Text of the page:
Monday, December 22, 2008

Oink, Oink, Oink Merry Christmas

Hi! Well Christmas has arrived and great news, my mates on the farm have a fantastic Christmas present coming. The 'Fun Fundraising Themometer' has reached its final goal and we can now go ahead and start building three new magnificent shelters for my buddy 'Miss Moo' and her goat friends. A huge thank you to all that gave us donations and a special thank you to Western Heights School and CMC Markets NZ for their amazing contributions. Check out the chart and watch out for an update of the shelters once they are made.

All About Kune Kunes

In this blog, I thought I would tell you a little bit about my breed, thats the 'Kune Kune'. We are a very special breed of pig, very unique.The name 'Kune Kune' means ‘fat and round’ in Maori. Although our origin is not completely certain, one of the stories is that whalers operating in New Zealand waters brought the kune kune over, and traded them with the Maoris. There are similar pigs in other parts of the world such as Asia, South America and the Polynesian islands.

Kune kunes are known for their placid nature and have found their place as pet pigs. We have a unique appearance and love human contact, we are intelligent, resourceful and affectionate.

One of the Kune kune's physical characteristics is its tassels or pire pire. These are usually about 4cm long and hang from the lower jaw. Although not all Kune kune's have tassels and some may only have one, I infact have two!

The Kune Kune is smaller than other breeds, although we are a fatty breed and we do have a tendency to become obese if overfed.

One example of that is a Kune Kune we have living at the Auckland SPCA at the moment. His name is 'Wally', and only a year old he weighs even more than I do! He is so fat around his eyes, he can't even see! Even though his old owners loved him very much, they did not realise the poor diet he was getting. He often got alot of bakery food, like bread and loved to get into the chicken feed.


Kune kunes are grass grazers, and will graze quite happily with other types of animals in a paddock. They can live quite happily on grass alone. But as pasture quality varies their diet does need to be supplemented. Great types of supplement food is cabbage, carrots, apples and other fruit and veges. If Kune kunes do become overweight like 'Wally', we can suffer from diabetes and heart disease just like people. We also wouldn't be able to move much because we only have little legs and wouldn't be able to carry the weight.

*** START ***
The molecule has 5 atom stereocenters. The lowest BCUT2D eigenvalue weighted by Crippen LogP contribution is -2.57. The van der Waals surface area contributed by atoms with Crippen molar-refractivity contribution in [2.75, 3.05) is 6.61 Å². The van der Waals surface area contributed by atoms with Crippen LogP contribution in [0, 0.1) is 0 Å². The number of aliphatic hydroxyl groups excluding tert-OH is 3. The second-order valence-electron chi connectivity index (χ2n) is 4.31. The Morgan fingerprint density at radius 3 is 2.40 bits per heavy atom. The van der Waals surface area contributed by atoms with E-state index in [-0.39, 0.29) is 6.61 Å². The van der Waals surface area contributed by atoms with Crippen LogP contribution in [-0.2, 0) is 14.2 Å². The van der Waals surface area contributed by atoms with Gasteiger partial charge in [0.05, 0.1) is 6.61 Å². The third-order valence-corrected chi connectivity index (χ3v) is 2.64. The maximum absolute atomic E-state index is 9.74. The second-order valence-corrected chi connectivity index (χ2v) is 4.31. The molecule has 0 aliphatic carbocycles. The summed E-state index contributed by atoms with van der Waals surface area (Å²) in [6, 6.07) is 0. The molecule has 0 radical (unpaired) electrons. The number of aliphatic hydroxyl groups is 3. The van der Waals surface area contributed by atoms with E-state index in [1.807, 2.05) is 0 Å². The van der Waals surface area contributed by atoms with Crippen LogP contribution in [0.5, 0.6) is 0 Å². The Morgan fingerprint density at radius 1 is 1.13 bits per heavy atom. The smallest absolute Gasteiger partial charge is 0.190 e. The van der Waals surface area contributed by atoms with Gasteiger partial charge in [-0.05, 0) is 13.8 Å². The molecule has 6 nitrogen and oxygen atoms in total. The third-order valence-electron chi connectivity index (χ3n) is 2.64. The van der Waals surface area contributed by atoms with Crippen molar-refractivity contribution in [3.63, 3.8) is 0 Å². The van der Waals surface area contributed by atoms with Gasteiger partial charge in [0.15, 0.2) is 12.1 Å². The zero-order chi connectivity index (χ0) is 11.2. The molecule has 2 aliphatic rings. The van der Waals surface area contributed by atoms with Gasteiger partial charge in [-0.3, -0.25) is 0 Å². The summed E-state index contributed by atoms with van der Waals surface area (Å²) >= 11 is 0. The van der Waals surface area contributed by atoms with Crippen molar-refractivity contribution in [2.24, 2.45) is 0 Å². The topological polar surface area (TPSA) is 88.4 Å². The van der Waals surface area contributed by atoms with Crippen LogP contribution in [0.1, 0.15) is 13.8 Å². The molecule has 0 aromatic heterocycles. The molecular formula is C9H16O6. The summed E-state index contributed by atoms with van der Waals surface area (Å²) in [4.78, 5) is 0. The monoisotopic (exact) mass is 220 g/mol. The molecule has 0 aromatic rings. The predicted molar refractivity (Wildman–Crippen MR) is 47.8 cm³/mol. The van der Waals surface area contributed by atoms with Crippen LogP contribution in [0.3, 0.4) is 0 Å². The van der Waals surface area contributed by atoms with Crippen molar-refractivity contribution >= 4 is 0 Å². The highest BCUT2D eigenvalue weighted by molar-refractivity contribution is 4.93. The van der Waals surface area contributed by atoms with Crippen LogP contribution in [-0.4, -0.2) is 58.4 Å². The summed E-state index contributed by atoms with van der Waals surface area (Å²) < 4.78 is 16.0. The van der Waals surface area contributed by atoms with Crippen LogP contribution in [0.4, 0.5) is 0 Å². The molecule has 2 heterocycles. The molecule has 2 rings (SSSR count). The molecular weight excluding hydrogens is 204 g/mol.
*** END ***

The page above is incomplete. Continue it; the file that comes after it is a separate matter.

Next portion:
Wally is now on a healthy eatting plan, and overtime should become a healthy weight for a Kune Kune.

Apart from our diet something else we love to do is lie in a lovely cool mud pool. All pigs love to do this, its not because we like to be dirty. In fact pigs are very clean animals, they can even be trained to use a litter tray just like a cat. I am a very clean boy, I sleep in my pen all night in the barn, and wait until the morning to be let outside until I go to the toilet, I don't like going in my bed! Now did you know that pigs don't sweat? This is why we like to lie in the mud, because we don't sweat we don't have a way to keep ourselves cool, so instead we lie in the mud which keeps us cool and the mud also protects our skin from getting sunburn, just like a sunblock!

Here is a pic of my mud pool, I LOVE IT!!

Education Team Foster Kittens

The Education Team is fostering some kittens at the moment, they are very cute. This is so they will be ready to play with the kids at the 'Auckland SPCA School Holiday Experience', cat day. If you still would like to book a place click here.

This is 'Peaches' one of our Education Team foster kittens.

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